Some of my European readers are going to be completely lost here; I realize England isn't exactly known for its Free Glocks to Toddlers program. And even in the U.S., you can't just walk into a Wal-Mart in New York City or Chicago, buy a .357 Magnum and be ass deep in your shooting spree before lunch.
But even to a lot of other American readers (or whatever other gun-loving country you're from), the idea of letting a kid use a gun is fucking insane. "What, you want him to accidentally shoot his brother and four of the neighbors, and then himself?"
All while being shirtless?!
But Here's the Thing ...
Where I'm from, guns are as common as cars, easier to buy than sinus medicine and many kids know how to fire them before they even learn their multiplication tables. This is a farming and hunting community, guns are used to put food on the table or to keep coyotes out of the chicken coop. Hell, kids here get an excused day out of school on the first day of deer season. That sounds like a joke; I assure you it's not.
Now, here's the thing ... I don't own a gun. And I've seen one of my kids accidentally punch himself in the face, so the idea of him even holding a gun is enough to give me an anxiety attack. But what's in my house is of little consequence when you consider that most of his friends do have them. They're part of the landscape here.
In fact, a whole section of our high school marching band is more heavily armed than our local police department.
Even if we're assuming perfectly responsible parents who keep unloaded weapons locked inside a gun cabinet, we're talking about curious children here. They know where you hide the Christmas presents. They know where you keep your porn. Unless you keep it inside your own asshole, they will find that key. Even then, I'm not so sure they couldn't get it without you noticing. One of my kids once stole a PlayStation disc from me while I was playing it.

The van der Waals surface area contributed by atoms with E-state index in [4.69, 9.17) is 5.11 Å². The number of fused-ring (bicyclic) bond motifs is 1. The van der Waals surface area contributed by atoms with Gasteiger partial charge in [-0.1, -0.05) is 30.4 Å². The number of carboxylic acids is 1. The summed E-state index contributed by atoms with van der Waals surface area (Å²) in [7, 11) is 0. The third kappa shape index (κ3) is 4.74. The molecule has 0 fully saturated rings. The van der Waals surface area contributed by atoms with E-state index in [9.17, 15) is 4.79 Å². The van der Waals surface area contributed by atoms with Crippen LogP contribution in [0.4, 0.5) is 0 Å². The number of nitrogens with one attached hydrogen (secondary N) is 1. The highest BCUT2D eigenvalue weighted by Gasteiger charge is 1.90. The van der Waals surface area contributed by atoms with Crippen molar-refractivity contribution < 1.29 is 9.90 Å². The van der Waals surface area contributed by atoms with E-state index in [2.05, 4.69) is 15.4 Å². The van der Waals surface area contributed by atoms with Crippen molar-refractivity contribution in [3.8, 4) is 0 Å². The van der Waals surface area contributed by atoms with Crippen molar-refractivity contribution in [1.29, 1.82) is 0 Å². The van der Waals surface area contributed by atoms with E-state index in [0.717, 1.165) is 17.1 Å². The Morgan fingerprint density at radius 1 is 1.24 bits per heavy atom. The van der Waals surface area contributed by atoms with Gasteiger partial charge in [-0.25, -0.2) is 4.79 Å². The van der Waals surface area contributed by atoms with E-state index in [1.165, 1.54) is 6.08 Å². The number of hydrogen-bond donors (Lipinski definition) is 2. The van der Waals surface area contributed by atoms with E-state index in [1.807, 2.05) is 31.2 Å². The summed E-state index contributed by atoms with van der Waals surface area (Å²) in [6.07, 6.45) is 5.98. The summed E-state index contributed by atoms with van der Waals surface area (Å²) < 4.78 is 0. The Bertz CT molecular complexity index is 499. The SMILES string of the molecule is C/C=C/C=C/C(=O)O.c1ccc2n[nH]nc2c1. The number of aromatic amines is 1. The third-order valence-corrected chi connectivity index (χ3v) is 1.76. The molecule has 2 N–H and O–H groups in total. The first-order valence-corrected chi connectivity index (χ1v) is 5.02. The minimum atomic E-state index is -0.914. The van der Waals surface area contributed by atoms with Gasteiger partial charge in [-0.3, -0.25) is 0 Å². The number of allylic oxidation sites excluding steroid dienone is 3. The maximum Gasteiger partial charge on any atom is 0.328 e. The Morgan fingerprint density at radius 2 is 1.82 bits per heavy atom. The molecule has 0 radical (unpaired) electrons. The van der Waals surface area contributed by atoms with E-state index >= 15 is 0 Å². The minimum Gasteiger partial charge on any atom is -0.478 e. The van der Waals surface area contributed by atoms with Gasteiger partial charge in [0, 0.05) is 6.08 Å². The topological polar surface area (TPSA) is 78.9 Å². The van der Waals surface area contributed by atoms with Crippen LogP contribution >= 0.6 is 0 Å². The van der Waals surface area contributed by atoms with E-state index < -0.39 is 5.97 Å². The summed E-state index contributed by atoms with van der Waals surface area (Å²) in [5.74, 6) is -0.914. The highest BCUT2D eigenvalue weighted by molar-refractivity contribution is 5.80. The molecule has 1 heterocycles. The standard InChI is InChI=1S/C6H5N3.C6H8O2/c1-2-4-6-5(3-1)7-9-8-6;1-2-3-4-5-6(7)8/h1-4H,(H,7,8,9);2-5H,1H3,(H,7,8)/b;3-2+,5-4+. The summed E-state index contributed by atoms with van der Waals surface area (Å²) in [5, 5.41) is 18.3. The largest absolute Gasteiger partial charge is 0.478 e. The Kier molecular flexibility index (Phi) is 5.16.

Now, here's where things really start making me nervous. Every contact my kids have had with guns has been on a fantasy level. Playing Halo and Modern Warfare on the Xbox. Playing with their Nerf guns, which are designed to be shot at humans ... the newest set is comprised of Velcro darts that stick to special T-shirts.
I'm not one of those people who thinks that movies and games turn ordinary people into raging psychopaths, shooting up schools while shouting out the Ten Commandments. But I'm also not ignoring the fact that the only lesson they've had about guns so far is, "Point at a human and pull the trigger to make fun occur." In this part of the country, they have to learn what a gun is, what it does and how to handle one without killing or maiming themselves or someone else.
"OK, now in this exercise, you want to shoot as close to your dad as possible without hitting him. It'll teach you control."
So this year, I went back on my word and got them BB guns for Christmas. Yes, it's not quite the same thing as a 12-gauge shotgun, but it makes me feel a lot better knowing that I can teach them about gun safety without the fear of becoming a newspaper headline.
It's yet another compromise, and you've probably noticed that's pretty much the running theme of this article.